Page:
"The Old Ways Just Don't Work Anymore."
The LA Times' interview with restauranteur David Chang ends with this ominous, yet motivational quote about the restaurant industry. And he's right. Everything is different and the old ways just don't work like they did before the pandemic. Even with cities raising the indoor capacity of their restaurants, that may not be enough to keep many locations open, let alone profitable. In fact, 90% of NYC bars and restaurants couldn't pay rent last month. New ways are needed.
Luckily, the federal government is strongly considering the RESTAURANTS Act, a $125 billion relief package for the industry. With some bipartisan support, it has a good chance of passing through Congress... but we all know how difficult it is to get any stimulus through at the moment.
That's where local governments are coming in, and are thankfully not waiting for federal action.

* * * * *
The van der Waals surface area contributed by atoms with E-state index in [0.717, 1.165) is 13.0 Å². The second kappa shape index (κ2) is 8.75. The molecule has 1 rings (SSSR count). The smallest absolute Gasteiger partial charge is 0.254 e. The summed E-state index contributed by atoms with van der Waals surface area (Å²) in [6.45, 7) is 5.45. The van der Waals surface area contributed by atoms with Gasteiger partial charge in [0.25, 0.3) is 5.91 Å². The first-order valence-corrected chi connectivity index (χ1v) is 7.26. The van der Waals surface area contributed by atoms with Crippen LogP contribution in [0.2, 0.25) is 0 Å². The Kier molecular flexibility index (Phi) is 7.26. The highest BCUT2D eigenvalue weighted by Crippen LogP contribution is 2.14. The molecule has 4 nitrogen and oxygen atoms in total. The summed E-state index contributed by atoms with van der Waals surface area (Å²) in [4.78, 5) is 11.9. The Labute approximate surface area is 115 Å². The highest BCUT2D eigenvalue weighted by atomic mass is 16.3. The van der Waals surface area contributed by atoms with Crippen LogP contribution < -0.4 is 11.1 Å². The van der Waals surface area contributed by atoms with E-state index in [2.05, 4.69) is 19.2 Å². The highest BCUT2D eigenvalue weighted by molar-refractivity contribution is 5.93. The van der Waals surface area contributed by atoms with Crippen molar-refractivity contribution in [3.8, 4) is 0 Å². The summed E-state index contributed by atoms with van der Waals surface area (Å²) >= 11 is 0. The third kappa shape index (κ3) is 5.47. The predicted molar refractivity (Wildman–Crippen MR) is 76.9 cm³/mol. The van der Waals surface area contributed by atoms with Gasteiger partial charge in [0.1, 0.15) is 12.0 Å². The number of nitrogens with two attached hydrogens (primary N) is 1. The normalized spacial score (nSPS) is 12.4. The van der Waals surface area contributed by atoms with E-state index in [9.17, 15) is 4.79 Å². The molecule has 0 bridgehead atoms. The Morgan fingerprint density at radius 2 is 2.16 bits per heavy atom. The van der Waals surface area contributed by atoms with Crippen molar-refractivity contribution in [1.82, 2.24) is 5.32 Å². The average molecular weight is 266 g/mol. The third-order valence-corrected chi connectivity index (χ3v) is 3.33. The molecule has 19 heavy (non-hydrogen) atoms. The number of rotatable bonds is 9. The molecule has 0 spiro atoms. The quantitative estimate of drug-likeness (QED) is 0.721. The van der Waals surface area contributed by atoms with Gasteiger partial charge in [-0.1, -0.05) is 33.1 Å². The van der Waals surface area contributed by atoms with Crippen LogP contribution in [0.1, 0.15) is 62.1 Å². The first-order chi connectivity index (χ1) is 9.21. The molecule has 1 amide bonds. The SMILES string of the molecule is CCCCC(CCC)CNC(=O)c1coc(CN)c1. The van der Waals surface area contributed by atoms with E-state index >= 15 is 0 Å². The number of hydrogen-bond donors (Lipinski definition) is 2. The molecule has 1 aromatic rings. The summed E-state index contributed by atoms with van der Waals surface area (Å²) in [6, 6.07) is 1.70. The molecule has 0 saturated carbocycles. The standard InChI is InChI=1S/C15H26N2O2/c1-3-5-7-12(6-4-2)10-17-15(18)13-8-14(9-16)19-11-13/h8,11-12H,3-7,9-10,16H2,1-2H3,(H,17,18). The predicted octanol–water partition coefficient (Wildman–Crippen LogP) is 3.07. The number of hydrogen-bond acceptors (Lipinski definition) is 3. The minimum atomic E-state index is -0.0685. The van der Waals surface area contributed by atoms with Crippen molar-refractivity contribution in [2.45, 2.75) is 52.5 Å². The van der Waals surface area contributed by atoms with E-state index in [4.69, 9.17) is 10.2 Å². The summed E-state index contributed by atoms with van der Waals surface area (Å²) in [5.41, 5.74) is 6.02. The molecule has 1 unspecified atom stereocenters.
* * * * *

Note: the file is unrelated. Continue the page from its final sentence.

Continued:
D.C. Offering Grants to Help Prepare for Winter
When outdoor dining meets winter weather, there's going to be a problem. D.C. is supports its local restaurants who are relying on outdoor seating during the pandemic by offering $6,000 grants to help prepare for colder weather.
The requirements make a lot of sense as the focus is to directly help the small business owners of the city:
"To qualify for the grants, at least one of the following must apply: more than half of the business is owned by D.C. residents; more than half of the employees are D.C. residents; or more than half of the restaurant's total receipts originate in D.C."
That last qualification should make it relatively easy for almost all restaurants in D.C. to get the "Streatery Winter Ready" grant. We hope to see more cities implement this sort of relief program to local businesses with outdoor permits, since preparing a patio to serve customers in the winter will take thousands of dollars to do right.
Or maybe not...
Chicago's Sponsoring a Winter Dining Design Challenge